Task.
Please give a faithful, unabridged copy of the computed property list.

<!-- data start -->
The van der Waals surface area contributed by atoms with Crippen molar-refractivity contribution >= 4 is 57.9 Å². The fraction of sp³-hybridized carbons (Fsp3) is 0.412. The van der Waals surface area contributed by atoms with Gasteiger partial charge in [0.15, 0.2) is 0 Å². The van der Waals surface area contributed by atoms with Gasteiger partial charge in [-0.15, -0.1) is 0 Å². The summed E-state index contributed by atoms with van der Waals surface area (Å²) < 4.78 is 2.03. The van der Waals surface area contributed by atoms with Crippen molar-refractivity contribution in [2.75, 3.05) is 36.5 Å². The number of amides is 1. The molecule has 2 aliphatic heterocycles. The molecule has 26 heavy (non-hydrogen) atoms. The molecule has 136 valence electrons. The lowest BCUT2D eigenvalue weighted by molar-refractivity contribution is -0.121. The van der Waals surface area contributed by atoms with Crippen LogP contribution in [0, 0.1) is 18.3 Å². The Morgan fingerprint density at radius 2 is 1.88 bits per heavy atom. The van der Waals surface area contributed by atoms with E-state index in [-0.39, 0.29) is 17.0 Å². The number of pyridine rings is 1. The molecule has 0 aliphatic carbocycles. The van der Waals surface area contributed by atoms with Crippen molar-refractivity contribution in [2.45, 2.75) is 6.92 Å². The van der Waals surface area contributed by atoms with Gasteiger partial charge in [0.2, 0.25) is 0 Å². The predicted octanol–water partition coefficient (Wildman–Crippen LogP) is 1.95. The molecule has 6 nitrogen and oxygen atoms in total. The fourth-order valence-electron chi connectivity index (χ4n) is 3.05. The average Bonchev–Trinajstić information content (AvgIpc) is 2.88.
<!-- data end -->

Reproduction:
The van der Waals surface area contributed by atoms with Crippen molar-refractivity contribution >= 4 is 57.9 Å². The fraction of sp³-hybridized carbons (Fsp3) is 0.412. The van der Waals surface area contributed by atoms with Gasteiger partial charge in [0.15, 0.2) is 0 Å². The van der Waals surface area contributed by atoms with Gasteiger partial charge in [-0.15, -0.1) is 0 Å². The summed E-state index contributed by atoms with van der Waals surface area (Å²) < 4.78 is 2.03. The van der Waals surface area contributed by atoms with Crippen molar-refractivity contribution in [2.75, 3.05) is 36.5 Å². The number of amides is 1. The molecule has 2 aliphatic heterocycles. The molecule has 26 heavy (non-hydrogen) atoms. The molecule has 136 valence electrons. The lowest BCUT2D eigenvalue weighted by molar-refractivity contribution is -0.121. The van der Waals surface area contributed by atoms with Crippen LogP contribution in [0, 0.1) is 18.3 Å². The Morgan fingerprint density at radius 2 is 1.88 bits per heavy atom. The van der Waals surface area contributed by atoms with E-state index in [-0.39, 0.29) is 17.0 Å². The number of pyridine rings is 1. The molecule has 0 aliphatic carbocycles. The van der Waals surface area contributed by atoms with Crippen molar-refractivity contribution in [2.45, 2.75) is 6.92 Å². The van der Waals surface area contributed by atoms with Gasteiger partial charge in [0.2, 0.25) is 0 Å². The predicted octanol–water partition coefficient (Wildman–Crippen LogP) is 1.95. The molecule has 6 nitrogen and oxygen atoms in total. The fourth-order valence-electron chi connectivity index (χ4n) is 3.05. The average Bonchev–Trinajstić information content (AvgIpc) is 2.88.